Employers must issue an ROE to Service Canada so that it can be determined if the employee who has experienced an interruption of earnings is eligible to receive EI benefits. ROEs also help determine what the EI benefit amount will be, how long the individual will receive those benefits and ensure that EI funds are not being misused or received in error.

When do you need to issue a Record of Employment?

As detailed above, the most common time a Record of Employment is issued is when an employee experiences an interruption of earnings. However, there are other times an employer must issue an ROE, including but not limited to:

  • When Service Canada requests one
  • When the pay period type changes
  • When an employee stays with the employer but is transferred to another Canada Revenue Agency Payroll Account Number
  • When there is a change in business ownership
  • When an employer declares bankruptcy

How long does an employer have to issue an ROE?

Employers must ensure they issue the ROE within five days after the employee’s last day of work. If your pay period is monthly, or you have 13 pay periods per year, you must issue electronic ROEs. If the employer delays in issuing the ROE, they may be liable for nominal damages and/or fines.

How to issue a Record of Employment online?

An ROE can be submitted electronically to Service Canada, and can be done three ways:

1.     Automatically generating – You may submit Records of Employment through ROE Web from your payroll system by using a compatible payroll software

2.     Manual entry – You can also manually enter the data using your ROE Web login through the Service Canada website

3.     Finally, ROEs can be submitted on your behalf by your payroll service provider through Secure Automated Transfer (SAT) using bulk transfer technology.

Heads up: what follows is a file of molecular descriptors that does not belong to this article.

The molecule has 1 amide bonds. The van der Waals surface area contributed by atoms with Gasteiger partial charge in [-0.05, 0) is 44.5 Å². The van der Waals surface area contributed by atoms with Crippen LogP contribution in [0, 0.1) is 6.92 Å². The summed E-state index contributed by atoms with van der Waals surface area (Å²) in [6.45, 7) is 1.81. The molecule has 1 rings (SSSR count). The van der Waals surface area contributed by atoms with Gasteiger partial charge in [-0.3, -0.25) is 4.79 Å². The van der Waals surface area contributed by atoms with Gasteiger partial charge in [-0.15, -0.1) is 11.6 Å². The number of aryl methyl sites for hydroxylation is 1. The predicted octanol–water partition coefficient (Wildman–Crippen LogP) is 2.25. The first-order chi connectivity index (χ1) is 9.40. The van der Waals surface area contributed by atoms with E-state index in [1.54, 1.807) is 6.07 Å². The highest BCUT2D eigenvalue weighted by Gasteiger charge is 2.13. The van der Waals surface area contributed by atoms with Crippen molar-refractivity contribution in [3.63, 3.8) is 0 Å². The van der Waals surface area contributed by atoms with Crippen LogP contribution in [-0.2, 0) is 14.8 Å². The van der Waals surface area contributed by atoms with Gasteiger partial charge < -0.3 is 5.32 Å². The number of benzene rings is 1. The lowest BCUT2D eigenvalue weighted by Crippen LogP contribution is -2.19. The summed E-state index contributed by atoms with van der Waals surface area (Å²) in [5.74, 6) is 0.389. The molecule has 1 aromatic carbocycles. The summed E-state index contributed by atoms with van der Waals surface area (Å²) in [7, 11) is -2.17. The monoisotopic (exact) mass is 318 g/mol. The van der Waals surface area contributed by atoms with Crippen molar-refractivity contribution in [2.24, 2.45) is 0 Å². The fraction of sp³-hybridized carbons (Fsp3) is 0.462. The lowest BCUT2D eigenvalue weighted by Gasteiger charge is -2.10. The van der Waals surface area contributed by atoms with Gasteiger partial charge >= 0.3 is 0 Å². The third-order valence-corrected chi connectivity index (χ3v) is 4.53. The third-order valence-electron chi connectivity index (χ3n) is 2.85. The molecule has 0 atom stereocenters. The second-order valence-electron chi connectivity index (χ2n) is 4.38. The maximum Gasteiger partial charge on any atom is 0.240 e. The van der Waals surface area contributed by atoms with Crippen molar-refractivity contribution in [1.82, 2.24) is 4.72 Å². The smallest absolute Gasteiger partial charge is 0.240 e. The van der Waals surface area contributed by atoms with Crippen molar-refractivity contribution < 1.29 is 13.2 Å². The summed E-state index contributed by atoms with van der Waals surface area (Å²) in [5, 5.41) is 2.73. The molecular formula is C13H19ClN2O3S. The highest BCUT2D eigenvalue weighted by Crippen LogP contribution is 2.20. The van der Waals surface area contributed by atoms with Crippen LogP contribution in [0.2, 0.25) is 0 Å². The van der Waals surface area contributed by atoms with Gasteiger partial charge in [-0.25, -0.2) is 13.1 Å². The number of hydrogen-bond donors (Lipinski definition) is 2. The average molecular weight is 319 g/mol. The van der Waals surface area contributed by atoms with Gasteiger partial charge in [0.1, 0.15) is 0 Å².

Do you need to include the reason for issuing the Record of Employment?

Yes. There are codes that an employer must note on the ROE to indicate the reason for which the document is being issued. Employers should choose the specific ROE code that best fits the reason for the interruption of earnings to avoid additional questions from Service Canada.

What are the ROE codes and what do they mean?

There are currently 30 different ROE codes that can be found on the Government of Canada website. Some of the most popular ROE codes include:

A00 – Shortage of work / End of Contract or Season

D00 – Illness or Injury

E00 – Quit

F00 – Maternity

G00 – Mandatory Retirement

K00 – Other

M00 – Dismissal (typically interpreted as “with cause” dismissal and often makes an employee ineligible to receive EI)

N00 – Leave of absence

When can you skip issuing a Record of Employment?

ROEs do not have to be issued for part-time, on-call or casual workers. Additionally, employers engaged in work with independent contractors do not need to issue an ROE at the end of the service contract.

Do you have questions about issuing ROEs?

Peninsula can help. Avoid hefty fines from incorrect records of employment. Our experts can help you develop company policies as well as with any other HRhealth and safety, or employment advice you need.  To learn more about how our services can benefit your business, call an expert today at 1 (833) 247-3652.